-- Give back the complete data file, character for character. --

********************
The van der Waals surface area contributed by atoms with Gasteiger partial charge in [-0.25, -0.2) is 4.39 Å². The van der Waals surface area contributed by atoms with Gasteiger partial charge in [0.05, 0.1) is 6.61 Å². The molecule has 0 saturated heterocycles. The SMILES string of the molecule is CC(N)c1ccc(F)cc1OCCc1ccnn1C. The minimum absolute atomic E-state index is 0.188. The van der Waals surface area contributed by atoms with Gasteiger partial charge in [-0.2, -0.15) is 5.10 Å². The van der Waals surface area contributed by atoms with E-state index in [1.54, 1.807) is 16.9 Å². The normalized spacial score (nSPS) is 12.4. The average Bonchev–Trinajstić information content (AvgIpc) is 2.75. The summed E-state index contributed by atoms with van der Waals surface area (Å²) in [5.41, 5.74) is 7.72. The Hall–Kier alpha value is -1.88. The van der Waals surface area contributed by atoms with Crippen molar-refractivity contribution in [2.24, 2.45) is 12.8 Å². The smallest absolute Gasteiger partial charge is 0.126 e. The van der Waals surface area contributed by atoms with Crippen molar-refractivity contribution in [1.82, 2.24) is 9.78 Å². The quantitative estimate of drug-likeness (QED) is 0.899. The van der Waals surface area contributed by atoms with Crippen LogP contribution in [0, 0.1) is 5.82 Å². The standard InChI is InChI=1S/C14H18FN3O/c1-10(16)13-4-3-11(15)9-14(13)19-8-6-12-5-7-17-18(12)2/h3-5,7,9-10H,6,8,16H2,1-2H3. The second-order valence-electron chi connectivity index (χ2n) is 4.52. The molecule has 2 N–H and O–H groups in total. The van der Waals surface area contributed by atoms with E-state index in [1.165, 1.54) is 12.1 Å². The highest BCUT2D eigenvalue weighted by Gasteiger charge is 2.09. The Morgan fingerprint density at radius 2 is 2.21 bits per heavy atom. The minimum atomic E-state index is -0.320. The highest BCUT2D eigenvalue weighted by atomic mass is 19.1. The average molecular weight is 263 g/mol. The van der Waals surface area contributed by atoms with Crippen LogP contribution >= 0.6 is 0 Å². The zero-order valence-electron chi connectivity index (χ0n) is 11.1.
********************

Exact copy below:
The van der Waals surface area contributed by atoms with Gasteiger partial charge in [-0.25, -0.2) is 4.39 Å². The van der Waals surface area contributed by atoms with Gasteiger partial charge in [0.05, 0.1) is 6.61 Å². The molecule has 0 saturated heterocycles. The SMILES string of the molecule is CC(N)c1ccc(F)cc1OCCc1ccnn1C. The minimum absolute atomic E-state index is 0.188. The van der Waals surface area contributed by atoms with Gasteiger partial charge in [-0.2, -0.15) is 5.10 Å². The van der Waals surface area contributed by atoms with E-state index in [1.54, 1.807) is 16.9 Å². The normalized spacial score (nSPS) is 12.4. The average Bonchev–Trinajstić information content (AvgIpc) is 2.75. The summed E-state index contributed by atoms with van der Waals surface area (Å²) in [5.41, 5.74) is 7.72. The Hall–Kier alpha value is -1.88. The van der Waals surface area contributed by atoms with Crippen molar-refractivity contribution in [2.24, 2.45) is 12.8 Å². The smallest absolute Gasteiger partial charge is 0.126 e. The van der Waals surface area contributed by atoms with Crippen molar-refractivity contribution in [1.82, 2.24) is 9.78 Å². The quantitative estimate of drug-likeness (QED) is 0.899. The van der Waals surface area contributed by atoms with Crippen LogP contribution in [0, 0.1) is 5.82 Å². The standard InChI is InChI=1S/C14H18FN3O/c1-10(16)13-4-3-11(15)9-14(13)19-8-6-12-5-7-17-18(12)2/h3-5,7,9-10H,6,8,16H2,1-2H3. The second-order valence-electron chi connectivity index (χ2n) is 4.52. The molecule has 2 N–H and O–H groups in total. The van der Waals surface area contributed by atoms with E-state index in [1.165, 1.54) is 12.1 Å². The highest BCUT2D eigenvalue weighted by Gasteiger charge is 2.09. The Morgan fingerprint density at radius 2 is 2.21 bits per heavy atom. The minimum atomic E-state index is -0.320. The highest BCUT2D eigenvalue weighted by atomic mass is 19.1. The average molecular weight is 263 g/mol. The van der Waals surface area contributed by atoms with Crippen LogP contribution >= 0.6 is 0 Å². The zero-order valence-electron chi connectivity index (χ0n) is 11.1.